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Mad about books: ‘Next Year in Havana’

Mad about books: Next Year in Havana

I’ve never read any of Chanel Cleeton’s other work, but apparently she often incorporates her own experiences growing up Cuban-American. I just love when authors do that, as it gives their stories so much more of a personal touch and the weight of an author who knows what their talking about. 

“Next Year in Havana” follows Marisol Ferrera and her grandmother, Elisa Perez. The book switches back and forth between the 2017 perspective of Marisol when Cuban-American relations are opening up and the 1958 perspective of Elisa when the Cuban revolution was underway and how her wealthy family became exiled under the new regime of Fidel Castro.  

Elisa Perez lives in a comfortable bubble surrounded by fancy parties and imported dresses as she and her three sisters are on the society pages of magazines and her father is a powerful sugar baron. Her life, along with her sisters’ lives, is quietly refined and planned out in order: courtship, marriage, kids.  

“We are useless birds in a gilded cage,” Elisa says.  

Then, while sneaking out to go to a party with her sisters, Elisa meets Pablo, a man steeped in danger who happens to be working for Castro. She finds herself looking at her country in all new ways while also trying to maintain her place in her close-knit family.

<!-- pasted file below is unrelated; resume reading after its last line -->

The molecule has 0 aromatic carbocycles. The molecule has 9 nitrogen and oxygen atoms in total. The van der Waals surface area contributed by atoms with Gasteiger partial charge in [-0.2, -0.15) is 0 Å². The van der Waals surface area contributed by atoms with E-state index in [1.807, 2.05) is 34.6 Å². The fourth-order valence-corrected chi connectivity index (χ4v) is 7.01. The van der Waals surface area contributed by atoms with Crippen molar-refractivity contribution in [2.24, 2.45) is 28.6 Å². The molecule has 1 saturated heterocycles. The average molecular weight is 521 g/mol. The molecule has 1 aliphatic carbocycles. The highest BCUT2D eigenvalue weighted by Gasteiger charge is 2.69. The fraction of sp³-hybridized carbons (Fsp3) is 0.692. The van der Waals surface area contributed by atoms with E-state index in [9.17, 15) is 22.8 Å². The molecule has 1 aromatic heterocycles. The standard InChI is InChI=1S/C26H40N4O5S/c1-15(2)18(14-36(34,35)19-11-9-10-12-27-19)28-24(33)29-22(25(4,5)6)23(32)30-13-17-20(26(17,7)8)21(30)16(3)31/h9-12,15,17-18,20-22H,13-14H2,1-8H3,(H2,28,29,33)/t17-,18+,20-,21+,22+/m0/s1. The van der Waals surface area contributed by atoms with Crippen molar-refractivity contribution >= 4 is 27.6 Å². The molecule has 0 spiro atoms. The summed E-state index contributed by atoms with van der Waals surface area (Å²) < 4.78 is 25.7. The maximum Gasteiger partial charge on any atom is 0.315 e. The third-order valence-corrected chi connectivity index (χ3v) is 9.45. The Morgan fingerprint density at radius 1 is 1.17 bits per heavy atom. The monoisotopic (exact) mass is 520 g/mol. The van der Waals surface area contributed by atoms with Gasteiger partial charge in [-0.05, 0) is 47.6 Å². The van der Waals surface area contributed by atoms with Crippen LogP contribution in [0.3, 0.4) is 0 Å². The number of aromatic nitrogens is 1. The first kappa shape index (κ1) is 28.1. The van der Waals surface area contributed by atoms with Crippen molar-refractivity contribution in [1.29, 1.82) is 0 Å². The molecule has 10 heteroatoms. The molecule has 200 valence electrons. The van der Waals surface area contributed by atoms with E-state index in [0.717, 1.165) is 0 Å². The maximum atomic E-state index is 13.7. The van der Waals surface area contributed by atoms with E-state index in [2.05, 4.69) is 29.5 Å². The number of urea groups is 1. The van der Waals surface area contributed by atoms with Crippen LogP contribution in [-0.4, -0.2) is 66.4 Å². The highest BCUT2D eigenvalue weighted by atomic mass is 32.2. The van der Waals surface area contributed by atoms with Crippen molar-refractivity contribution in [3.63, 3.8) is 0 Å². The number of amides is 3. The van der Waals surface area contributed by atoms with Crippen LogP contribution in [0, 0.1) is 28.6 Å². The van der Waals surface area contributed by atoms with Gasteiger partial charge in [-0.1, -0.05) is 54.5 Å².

Marisol Ferrera finds herself stuck between her grandmother’s romantic stories of Cuba and the harsh reality that awaits her when she arrives in the country under a journalist’s visa. While in Cuba, Marisol finds family secrets and tries to uncover them before the regime can step in and arrest her. She has the unsettling feeling that the government is watching her every move, not just because she is an American, but because they know who her grandmother is and the weight that her name carries.  

The parallel chapters of Marisol and Elisa worked almost perfectly, especially in the chapters where Marisol doesn’t know what to do and the next chapter shows her grandmother in the same position 60 years earlier. Not only that, but the development of each character seemed realistic but special despite all the similarities.  

Both women start off not understanding Cuban politics for their own reasons; Marisol being raised in America and Elisa being a high society woman. But soon enough they are both forced to look at the country they love so much and make a decision on how they want to act and how that will cost the people around them. 

Even though so much of the story deals with their family drama and secrets, the way that Cleeton talks about politics within the book is seamless and never seems out of place. Cleeton brings up many different points of view on Cuban politics and weaves them into the story with historical facts and statistics. I found the book to be captivating and I feel like I actually understand so much more about Cuban politics, and I believe Cleeton did this so the reader would compare the Cuban politics with the United States policies, picking out similarities and differences.  

I’d recommend this to anyone who likes period pieces, romance, politics or family dramas. 

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